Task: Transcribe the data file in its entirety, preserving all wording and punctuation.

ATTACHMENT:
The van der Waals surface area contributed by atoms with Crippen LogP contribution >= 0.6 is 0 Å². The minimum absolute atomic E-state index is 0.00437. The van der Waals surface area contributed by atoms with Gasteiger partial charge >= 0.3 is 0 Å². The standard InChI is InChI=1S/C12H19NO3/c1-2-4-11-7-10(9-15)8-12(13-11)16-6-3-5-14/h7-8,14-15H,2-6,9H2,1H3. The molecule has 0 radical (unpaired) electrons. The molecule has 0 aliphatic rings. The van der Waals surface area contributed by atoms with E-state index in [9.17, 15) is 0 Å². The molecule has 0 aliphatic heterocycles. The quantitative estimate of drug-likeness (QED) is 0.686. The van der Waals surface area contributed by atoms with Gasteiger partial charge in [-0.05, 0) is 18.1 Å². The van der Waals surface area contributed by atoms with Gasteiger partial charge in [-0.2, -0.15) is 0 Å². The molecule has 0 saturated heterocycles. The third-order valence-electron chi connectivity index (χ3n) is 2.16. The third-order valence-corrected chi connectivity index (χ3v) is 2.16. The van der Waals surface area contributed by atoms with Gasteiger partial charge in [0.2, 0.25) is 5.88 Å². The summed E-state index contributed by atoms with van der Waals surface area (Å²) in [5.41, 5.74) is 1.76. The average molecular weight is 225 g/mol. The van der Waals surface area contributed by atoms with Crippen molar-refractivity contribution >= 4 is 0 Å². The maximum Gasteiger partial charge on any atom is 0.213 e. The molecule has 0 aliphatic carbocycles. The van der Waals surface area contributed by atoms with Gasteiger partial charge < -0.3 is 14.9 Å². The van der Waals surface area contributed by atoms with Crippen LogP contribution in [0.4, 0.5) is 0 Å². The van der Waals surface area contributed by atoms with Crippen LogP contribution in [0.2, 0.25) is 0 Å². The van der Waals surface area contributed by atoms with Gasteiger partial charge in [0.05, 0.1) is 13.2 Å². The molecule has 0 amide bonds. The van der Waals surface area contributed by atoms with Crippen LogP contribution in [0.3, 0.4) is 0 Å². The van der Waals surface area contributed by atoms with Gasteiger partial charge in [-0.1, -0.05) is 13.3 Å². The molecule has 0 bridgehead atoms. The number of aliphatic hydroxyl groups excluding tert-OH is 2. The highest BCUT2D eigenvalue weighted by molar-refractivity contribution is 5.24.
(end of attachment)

The van der Waals surface area contributed by atoms with Crippen LogP contribution >= 0.6 is 0 Å². The minimum absolute atomic E-state index is 0.00437. The van der Waals surface area contributed by atoms with Gasteiger partial charge >= 0.3 is 0 Å². The standard InChI is InChI=1S/C12H19NO3/c1-2-4-11-7-10(9-15)8-12(13-11)16-6-3-5-14/h7-8,14-15H,2-6,9H2,1H3. The molecule has 0 radical (unpaired) electrons. The molecule has 0 aliphatic rings. The van der Waals surface area contributed by atoms with E-state index in [9.17, 15) is 0 Å². The molecule has 0 aliphatic heterocycles. The quantitative estimate of drug-likeness (QED) is 0.686. The van der Waals surface area contributed by atoms with Gasteiger partial charge in [-0.05, 0) is 18.1 Å². The van der Waals surface area contributed by atoms with Gasteiger partial charge in [-0.2, -0.15) is 0 Å². The molecule has 0 saturated heterocycles. The third-order valence-electron chi connectivity index (χ3n) is 2.16. The third-order valence-corrected chi connectivity index (χ3v) is 2.16. The van der Waals surface area contributed by atoms with Gasteiger partial charge in [0.2, 0.25) is 5.88 Å². The summed E-state index contributed by atoms with van der Waals surface area (Å²) in [5.41, 5.74) is 1.76. The average molecular weight is 225 g/mol. The van der Waals surface area contributed by atoms with Crippen molar-refractivity contribution >= 4 is 0 Å². The maximum Gasteiger partial charge on any atom is 0.213 e. The molecule has 0 aliphatic carbocycles. The van der Waals surface area contributed by atoms with Gasteiger partial charge < -0.3 is 14.9 Å². The van der Waals surface area contributed by atoms with Crippen LogP contribution in [0.4, 0.5) is 0 Å². The van der Waals surface area contributed by atoms with Crippen LogP contribution in [0.2, 0.25) is 0 Å². The van der Waals surface area contributed by atoms with Gasteiger partial charge in [0.05, 0.1) is 13.2 Å². The molecule has 0 amide bonds. The van der Waals surface area contributed by atoms with Crippen LogP contribution in [0.3, 0.4) is 0 Å². The van der Waals surface area contributed by atoms with Gasteiger partial charge in [-0.1, -0.05) is 13.3 Å². The molecule has 0 bridgehead atoms. The number of aliphatic hydroxyl groups excluding tert-OH is 2. The highest BCUT2D eigenvalue weighted by molar-refractivity contribution is 5.24.